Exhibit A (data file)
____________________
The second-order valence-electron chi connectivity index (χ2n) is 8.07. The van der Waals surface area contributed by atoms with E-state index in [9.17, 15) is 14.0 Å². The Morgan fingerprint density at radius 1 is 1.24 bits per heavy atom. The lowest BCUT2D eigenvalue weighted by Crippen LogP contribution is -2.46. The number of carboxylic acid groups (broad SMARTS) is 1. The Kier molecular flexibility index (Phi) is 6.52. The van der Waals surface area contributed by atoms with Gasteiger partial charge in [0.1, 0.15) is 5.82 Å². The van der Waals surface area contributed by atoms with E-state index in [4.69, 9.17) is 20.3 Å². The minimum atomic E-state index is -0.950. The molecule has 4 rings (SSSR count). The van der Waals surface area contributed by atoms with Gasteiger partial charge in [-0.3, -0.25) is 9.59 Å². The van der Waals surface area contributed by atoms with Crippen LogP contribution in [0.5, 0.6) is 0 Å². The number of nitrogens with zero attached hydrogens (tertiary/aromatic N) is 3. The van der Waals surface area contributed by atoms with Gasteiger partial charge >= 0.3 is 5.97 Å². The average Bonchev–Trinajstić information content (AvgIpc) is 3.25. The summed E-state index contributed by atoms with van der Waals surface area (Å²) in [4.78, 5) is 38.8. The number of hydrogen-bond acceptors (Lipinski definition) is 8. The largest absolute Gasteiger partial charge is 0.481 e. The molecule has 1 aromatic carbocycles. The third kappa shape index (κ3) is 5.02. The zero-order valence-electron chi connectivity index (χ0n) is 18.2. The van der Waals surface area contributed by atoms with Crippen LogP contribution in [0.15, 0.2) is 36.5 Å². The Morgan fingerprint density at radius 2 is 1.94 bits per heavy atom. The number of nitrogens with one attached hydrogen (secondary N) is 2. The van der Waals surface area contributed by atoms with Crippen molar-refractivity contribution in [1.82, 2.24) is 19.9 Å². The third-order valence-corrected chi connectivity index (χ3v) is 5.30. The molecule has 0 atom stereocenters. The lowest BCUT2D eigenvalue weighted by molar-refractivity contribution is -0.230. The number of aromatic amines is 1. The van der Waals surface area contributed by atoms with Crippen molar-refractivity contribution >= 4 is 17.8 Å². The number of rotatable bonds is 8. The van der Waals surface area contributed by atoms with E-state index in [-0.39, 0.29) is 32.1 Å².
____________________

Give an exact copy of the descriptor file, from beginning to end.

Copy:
The second-order valence-electron chi connectivity index (χ2n) is 8.07. The van der Waals surface area contributed by atoms with E-state index in [9.17, 15) is 14.0 Å². The Morgan fingerprint density at radius 1 is 1.24 bits per heavy atom. The lowest BCUT2D eigenvalue weighted by Crippen LogP contribution is -2.46. The number of carboxylic acid groups (broad SMARTS) is 1. The Kier molecular flexibility index (Phi) is 6.52. The van der Waals surface area contributed by atoms with Gasteiger partial charge in [0.1, 0.15) is 5.82 Å². The van der Waals surface area contributed by atoms with E-state index in [4.69, 9.17) is 20.3 Å². The minimum atomic E-state index is -0.950. The molecule has 4 rings (SSSR count). The van der Waals surface area contributed by atoms with Gasteiger partial charge in [-0.3, -0.25) is 9.59 Å². The van der Waals surface area contributed by atoms with Crippen LogP contribution in [0.5, 0.6) is 0 Å². The number of nitrogens with zero attached hydrogens (tertiary/aromatic N) is 3. The van der Waals surface area contributed by atoms with Gasteiger partial charge >= 0.3 is 5.97 Å². The average Bonchev–Trinajstić information content (AvgIpc) is 3.25. The summed E-state index contributed by atoms with van der Waals surface area (Å²) in [4.78, 5) is 38.8. The number of hydrogen-bond acceptors (Lipinski definition) is 8. The largest absolute Gasteiger partial charge is 0.481 e. The molecule has 1 aromatic carbocycles. The third kappa shape index (κ3) is 5.02. The zero-order valence-electron chi connectivity index (χ0n) is 18.2. The van der Waals surface area contributed by atoms with Crippen LogP contribution in [0.15, 0.2) is 36.5 Å². The Morgan fingerprint density at radius 2 is 1.94 bits per heavy atom. The number of nitrogens with one attached hydrogen (secondary N) is 2. The van der Waals surface area contributed by atoms with Crippen molar-refractivity contribution in [1.82, 2.24) is 19.9 Å². The third-order valence-corrected chi connectivity index (χ3v) is 5.30. The molecule has 0 atom stereocenters. The lowest BCUT2D eigenvalue weighted by molar-refractivity contribution is -0.230. The number of aromatic amines is 1. The van der Waals surface area contributed by atoms with Crippen molar-refractivity contribution >= 4 is 17.8 Å². The number of rotatable bonds is 8. The van der Waals surface area contributed by atoms with E-state index in [-0.39, 0.29) is 32.1 Å².